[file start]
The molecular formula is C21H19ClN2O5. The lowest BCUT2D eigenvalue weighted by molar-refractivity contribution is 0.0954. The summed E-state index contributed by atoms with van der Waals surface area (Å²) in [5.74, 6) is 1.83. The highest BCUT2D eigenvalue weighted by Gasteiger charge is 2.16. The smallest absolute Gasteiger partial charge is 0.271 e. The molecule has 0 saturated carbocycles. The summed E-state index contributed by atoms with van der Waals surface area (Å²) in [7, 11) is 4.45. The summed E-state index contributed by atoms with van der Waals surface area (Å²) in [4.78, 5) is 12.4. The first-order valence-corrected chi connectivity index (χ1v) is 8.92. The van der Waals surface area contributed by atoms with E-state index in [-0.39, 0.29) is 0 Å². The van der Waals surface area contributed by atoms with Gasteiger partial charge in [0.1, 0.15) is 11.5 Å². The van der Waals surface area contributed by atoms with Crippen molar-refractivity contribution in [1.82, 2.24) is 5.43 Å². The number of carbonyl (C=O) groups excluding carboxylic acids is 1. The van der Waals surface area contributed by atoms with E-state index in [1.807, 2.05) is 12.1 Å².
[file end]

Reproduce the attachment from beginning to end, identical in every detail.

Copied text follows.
The molecular formula is C21H19ClN2O5. The lowest BCUT2D eigenvalue weighted by molar-refractivity contribution is 0.0954. The summed E-state index contributed by atoms with van der Waals surface area (Å²) in [5.74, 6) is 1.83. The highest BCUT2D eigenvalue weighted by Gasteiger charge is 2.16. The smallest absolute Gasteiger partial charge is 0.271 e. The molecule has 0 saturated carbocycles. The summed E-state index contributed by atoms with van der Waals surface area (Å²) in [7, 11) is 4.45. The summed E-state index contributed by atoms with van der Waals surface area (Å²) in [4.78, 5) is 12.4. The first-order valence-corrected chi connectivity index (χ1v) is 8.92. The van der Waals surface area contributed by atoms with E-state index in [-0.39, 0.29) is 0 Å². The van der Waals surface area contributed by atoms with Gasteiger partial charge in [0.1, 0.15) is 11.5 Å². The van der Waals surface area contributed by atoms with Crippen molar-refractivity contribution in [1.82, 2.24) is 5.43 Å². The number of carbonyl (C=O) groups excluding carboxylic acids is 1. The van der Waals surface area contributed by atoms with E-state index in [1.807, 2.05) is 12.1 Å².